'Lust and Found' and 'Zombie Thrush' come next in line, and these tracks were already released in an EP a year or two before this album was released. However, the songs fit right in with the heavy and eclectic sound. The latter brings in another Russian guest who has appeared on other Russian progressive albums, namely Leonid Perevalov, who brings his bass clarinet into the fray. It's a nice touch, and also reminds the listener that this is post metal, so expect a bit of a jazz touch to 'Zombie Thrush' added to the quirky sound of it all. This bass clarinet reappears along with more keys by Rozmainsky in the next track 'Dogmann'. Something else that needs to be mentioned here is the fact that the lyrics are a definite satirical take on the lyrics that are common in many metal albums. The lyrics are silly, but it's intentional, and you will know this if you listen closely to them in this track and the previous 'Killing Pigeon' and 'Zombie Thrush'. But, listening to the complex and progressive quirkiness of the instrumental power here lets you know the band is serious when it comes to talent.

'Cause and Defect' begins in the same quirky, heavy style, but is set apart by the instrumental break when things get extra noisy and chaotic. 'Clown within the Mask' features another guest keyboardist with Elena Feneva who adds a bit of synth atmosphere to the chorus of this track. There are also some excellent guitar and bass solos packed in the track along with a somewhat short, rhapsodic piano ending keeping things interesting. The album ends with 'Salt the Wound' which delivers that last quirky, progressive guitar punch needed to complete the album.

This is quite a fun and excellent album full of quirky progressiveness, heavy music, goofy, sarcastic lyrics and many a surprise packed in. The few problems have to do with the vocals which are a bit overly dramatic at times, not that that is a bad thing, but by the end of the album, you are wishing that a few of the tracks had been instrumentals to break it up a bit more. By the time you reach the final three tracks, the vocals are starting to wear on you a bit. The other issue is that the guests are a bit underutilized and should stand out a little more to give more depth to the music. The band really achieves this in 'Zombie Thrush' and 'Dogmann' with the bass clarinet, but the guest keyboardists are hardly even noticed. I understand that the band wants to emphasize their basic 3 person line up, but they could have still kept that balance and let more of the keys shine through when they were used. Otherwise, what's the point of adding them, really? These are minor issues, but all together, along with the 'acquired taste' needed for the vocals, this takes the album to a 4 star rating. But overall, it is strong enough to deserve more attention than what it has been getting.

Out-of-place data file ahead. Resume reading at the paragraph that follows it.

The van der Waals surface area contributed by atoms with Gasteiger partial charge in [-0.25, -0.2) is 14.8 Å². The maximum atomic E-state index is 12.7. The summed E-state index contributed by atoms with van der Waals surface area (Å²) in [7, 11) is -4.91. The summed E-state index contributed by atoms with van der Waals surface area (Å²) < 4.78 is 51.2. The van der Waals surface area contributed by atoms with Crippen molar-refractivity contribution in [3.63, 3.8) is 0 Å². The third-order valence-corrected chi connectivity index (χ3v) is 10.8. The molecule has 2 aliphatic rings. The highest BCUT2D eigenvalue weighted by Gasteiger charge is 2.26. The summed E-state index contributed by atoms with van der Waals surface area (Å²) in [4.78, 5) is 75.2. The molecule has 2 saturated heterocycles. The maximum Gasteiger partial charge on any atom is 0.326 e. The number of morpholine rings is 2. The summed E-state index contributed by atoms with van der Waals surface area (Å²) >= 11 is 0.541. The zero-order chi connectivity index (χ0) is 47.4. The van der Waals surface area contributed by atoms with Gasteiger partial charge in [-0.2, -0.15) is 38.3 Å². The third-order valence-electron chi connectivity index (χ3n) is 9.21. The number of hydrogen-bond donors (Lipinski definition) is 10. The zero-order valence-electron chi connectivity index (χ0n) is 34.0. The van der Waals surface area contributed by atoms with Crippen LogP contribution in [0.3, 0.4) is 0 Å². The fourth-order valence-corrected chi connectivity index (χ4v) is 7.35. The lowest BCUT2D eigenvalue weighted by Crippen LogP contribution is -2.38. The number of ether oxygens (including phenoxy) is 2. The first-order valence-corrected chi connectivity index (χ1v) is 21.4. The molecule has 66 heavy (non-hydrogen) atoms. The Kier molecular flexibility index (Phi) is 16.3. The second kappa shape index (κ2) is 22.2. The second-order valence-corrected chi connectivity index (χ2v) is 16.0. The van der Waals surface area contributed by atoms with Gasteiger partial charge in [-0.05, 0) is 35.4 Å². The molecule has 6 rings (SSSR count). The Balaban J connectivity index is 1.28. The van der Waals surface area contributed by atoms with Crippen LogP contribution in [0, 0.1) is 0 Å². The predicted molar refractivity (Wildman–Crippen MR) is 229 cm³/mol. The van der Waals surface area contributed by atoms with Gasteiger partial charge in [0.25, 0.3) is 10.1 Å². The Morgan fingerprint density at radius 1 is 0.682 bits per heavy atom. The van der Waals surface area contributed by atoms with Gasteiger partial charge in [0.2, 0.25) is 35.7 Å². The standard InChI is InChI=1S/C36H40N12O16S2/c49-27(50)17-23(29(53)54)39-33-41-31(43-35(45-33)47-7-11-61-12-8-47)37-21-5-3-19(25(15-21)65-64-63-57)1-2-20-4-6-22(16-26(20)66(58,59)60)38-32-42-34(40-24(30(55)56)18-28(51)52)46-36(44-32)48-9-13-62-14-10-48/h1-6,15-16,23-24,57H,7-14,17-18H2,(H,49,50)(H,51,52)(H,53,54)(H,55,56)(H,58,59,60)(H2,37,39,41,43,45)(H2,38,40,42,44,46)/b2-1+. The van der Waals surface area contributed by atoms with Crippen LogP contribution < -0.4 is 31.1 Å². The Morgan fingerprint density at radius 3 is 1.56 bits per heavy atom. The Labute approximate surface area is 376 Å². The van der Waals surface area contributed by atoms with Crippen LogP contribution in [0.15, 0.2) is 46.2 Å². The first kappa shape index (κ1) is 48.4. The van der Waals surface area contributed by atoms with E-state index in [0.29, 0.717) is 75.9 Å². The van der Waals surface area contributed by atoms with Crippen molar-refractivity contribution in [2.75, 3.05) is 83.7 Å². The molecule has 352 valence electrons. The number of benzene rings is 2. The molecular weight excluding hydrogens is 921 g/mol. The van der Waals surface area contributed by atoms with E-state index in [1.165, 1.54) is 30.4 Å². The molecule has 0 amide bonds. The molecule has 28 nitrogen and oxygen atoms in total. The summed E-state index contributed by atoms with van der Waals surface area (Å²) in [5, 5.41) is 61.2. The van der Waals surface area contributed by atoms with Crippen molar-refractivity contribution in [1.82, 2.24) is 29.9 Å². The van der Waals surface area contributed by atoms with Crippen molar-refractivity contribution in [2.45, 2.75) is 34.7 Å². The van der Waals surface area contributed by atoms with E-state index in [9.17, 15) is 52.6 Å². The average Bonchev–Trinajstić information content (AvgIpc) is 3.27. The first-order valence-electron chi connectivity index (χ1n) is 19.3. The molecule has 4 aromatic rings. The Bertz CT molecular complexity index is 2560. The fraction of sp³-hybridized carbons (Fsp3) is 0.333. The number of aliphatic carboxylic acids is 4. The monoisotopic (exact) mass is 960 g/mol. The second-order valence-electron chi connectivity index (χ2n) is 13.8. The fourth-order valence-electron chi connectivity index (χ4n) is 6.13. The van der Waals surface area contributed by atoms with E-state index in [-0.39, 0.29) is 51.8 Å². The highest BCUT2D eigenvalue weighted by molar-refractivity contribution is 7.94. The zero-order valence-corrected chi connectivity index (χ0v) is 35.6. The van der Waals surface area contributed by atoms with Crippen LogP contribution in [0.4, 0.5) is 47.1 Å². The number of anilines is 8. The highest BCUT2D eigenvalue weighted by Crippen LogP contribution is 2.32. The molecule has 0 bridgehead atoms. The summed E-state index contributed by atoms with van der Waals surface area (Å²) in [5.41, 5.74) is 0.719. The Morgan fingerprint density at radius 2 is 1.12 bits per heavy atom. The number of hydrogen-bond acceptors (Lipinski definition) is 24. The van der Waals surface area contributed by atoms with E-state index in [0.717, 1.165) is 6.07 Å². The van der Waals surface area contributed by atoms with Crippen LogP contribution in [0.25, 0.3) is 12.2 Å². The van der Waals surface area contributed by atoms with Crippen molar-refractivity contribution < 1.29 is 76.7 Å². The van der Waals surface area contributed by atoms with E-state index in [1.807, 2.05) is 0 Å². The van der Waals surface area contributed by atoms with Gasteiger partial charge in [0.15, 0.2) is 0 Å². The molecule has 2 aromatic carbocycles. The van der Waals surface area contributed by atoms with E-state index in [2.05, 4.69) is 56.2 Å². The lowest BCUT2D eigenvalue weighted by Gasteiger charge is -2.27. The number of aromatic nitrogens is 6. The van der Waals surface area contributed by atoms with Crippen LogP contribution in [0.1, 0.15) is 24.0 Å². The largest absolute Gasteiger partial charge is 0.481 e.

Standout tracks are 'Enlightened', 'Zombie Thrush', 'Dogmann' 'Shrine of Holes' and 'Killing Pigeon' (in that order). Main issue: throw in some instrumental tracks and utilize guests better to add more depth. Excellent album.

TCat | 4/5 |